Despite the risk of steep fines and increased transaction fees, many businesses are still failing to maintain compliance with the Payment Card Industry Data Security Standard (PCI DSS). That’s according to a new report today from Verizon, showing that for the second year in a row, many businesses are struggling to comply with payment card security standards and putting consumers’ information at risk.
According to the Verizon Payment Card Industry Compliance Report, most businesses that accept credit or debit cards continue to struggle to achieve and maintain PCI compliance and are also facing pressure from partners and customers to prove continued compliance. According to this year’s Verizon’s report, only 21 percent of organizations were fully compliant during the initial audit. Last year Verizon reported that number to be 22 percent – an inconsequential change in one year. Last year Verizon’s report also suggested that organizations that suffer credit card data breaches were 50 percent less likely to be PCI compliant, indicating that compliance is worth the trouble.
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“We had hoped to see more organizations complying with the PCI standard, since we believe that compliance will ultimately improve the security posture of organizations and in all likelihood lead to fewer breaches,” said Wade Baker, director of risk intelligence, Verizon. “By reviewing this report, organizations can see where to focus their efforts and implement our recommendations for helping to accelerate PCI compliance.”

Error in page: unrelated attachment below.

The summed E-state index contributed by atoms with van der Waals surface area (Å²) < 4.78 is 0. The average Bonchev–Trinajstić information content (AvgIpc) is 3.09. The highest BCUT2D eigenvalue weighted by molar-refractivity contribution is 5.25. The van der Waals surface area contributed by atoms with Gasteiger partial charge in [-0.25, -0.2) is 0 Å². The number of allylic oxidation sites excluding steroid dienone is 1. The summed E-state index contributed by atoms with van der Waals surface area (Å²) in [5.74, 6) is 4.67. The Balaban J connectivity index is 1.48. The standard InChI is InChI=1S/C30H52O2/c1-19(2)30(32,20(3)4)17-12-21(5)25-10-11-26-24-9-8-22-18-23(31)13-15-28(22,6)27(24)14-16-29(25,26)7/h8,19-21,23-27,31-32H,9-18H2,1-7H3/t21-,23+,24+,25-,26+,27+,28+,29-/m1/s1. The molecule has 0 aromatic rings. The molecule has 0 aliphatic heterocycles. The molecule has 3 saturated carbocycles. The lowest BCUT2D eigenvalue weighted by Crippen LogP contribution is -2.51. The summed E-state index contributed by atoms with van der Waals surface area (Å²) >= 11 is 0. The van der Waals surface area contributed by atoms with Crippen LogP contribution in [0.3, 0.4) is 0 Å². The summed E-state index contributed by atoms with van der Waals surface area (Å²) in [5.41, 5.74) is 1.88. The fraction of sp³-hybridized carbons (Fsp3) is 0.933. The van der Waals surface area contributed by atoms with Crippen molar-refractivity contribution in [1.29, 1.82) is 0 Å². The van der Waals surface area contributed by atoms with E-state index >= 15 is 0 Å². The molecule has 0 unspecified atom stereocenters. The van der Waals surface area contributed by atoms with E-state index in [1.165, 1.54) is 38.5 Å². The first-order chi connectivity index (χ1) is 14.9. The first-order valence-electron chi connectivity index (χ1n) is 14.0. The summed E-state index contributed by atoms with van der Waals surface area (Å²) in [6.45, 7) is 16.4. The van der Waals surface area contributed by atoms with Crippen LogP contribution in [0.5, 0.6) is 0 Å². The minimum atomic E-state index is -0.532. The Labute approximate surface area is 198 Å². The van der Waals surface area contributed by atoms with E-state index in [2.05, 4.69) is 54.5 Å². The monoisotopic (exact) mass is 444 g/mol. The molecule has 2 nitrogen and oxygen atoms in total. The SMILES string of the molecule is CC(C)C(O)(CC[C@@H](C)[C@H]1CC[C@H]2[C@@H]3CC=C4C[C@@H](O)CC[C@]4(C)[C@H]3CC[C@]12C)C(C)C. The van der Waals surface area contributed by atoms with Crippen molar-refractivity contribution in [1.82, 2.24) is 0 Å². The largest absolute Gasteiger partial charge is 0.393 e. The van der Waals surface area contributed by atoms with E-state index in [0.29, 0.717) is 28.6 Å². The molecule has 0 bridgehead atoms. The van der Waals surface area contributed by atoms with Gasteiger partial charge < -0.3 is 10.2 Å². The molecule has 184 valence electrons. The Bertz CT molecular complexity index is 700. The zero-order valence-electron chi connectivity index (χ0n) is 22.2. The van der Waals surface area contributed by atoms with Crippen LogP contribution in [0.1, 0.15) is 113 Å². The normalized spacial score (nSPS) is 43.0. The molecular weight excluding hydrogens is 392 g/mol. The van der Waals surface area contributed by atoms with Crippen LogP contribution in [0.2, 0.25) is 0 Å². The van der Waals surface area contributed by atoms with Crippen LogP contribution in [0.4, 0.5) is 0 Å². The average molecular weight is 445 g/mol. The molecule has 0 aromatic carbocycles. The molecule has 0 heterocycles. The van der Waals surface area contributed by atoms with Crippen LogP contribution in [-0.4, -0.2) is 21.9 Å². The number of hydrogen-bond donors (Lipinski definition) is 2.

Key Findings Top findings from the 2011 Verizon Payment Card Industry Compliance Report include:
• Difficulty in achieving compliance, along with overconfidence, complacency and the need to focus on other compliance and security issues are among the possible reasons for the widespread PCI noncompliance.
• Organizations struggled the most to comply with requirements 3 (protect stored cardholder date), 10 (track and monitor access), 11 (regularly test systems and processes), and 12 (maintain security policies), all of which are directly linked to protecting cardholder data.
• Failure to prioritize compliance efforts often means high-risk security threats are ignored. Launched in 2009, the Prioritized Approach was created to help organizations identify and reduce risk to cardholder data and to ease the annual PCI process. The report found that rather than using a risk-based approach to PCI compliance, organizations instead rely on the PCI DSS for guidance. As a result, many organizations are ignoring security threats with the highest risk and potential for the largest negative impacts.
• PCI standard offers protection against the most common attack methods. Malware and hacking are the most predominant methods used to gain access to cardholder data. Several overlapping PCI requirements are aimed at protecting against these attack methods.
The report is based on findings from more than 100 PCI DSS assessments conducted by Verizon’s team of PCI Qualified Security Assessors in 2010, as well as data gathered by Verizon’s Investigative Response group while investigating real-world payment card data breaches. Additionally, the Verizon Risk Intelligence team overlaid the assessment findings with data-breach cases from the 2011 Verizon Data Breach Investigations Report, resulting in a richer, more thorough data set. The assessments include data from organizations based in the U.S., Europe and Asia, representing for the first time the global nature of the PCI standard.
The full report can be downloaded here.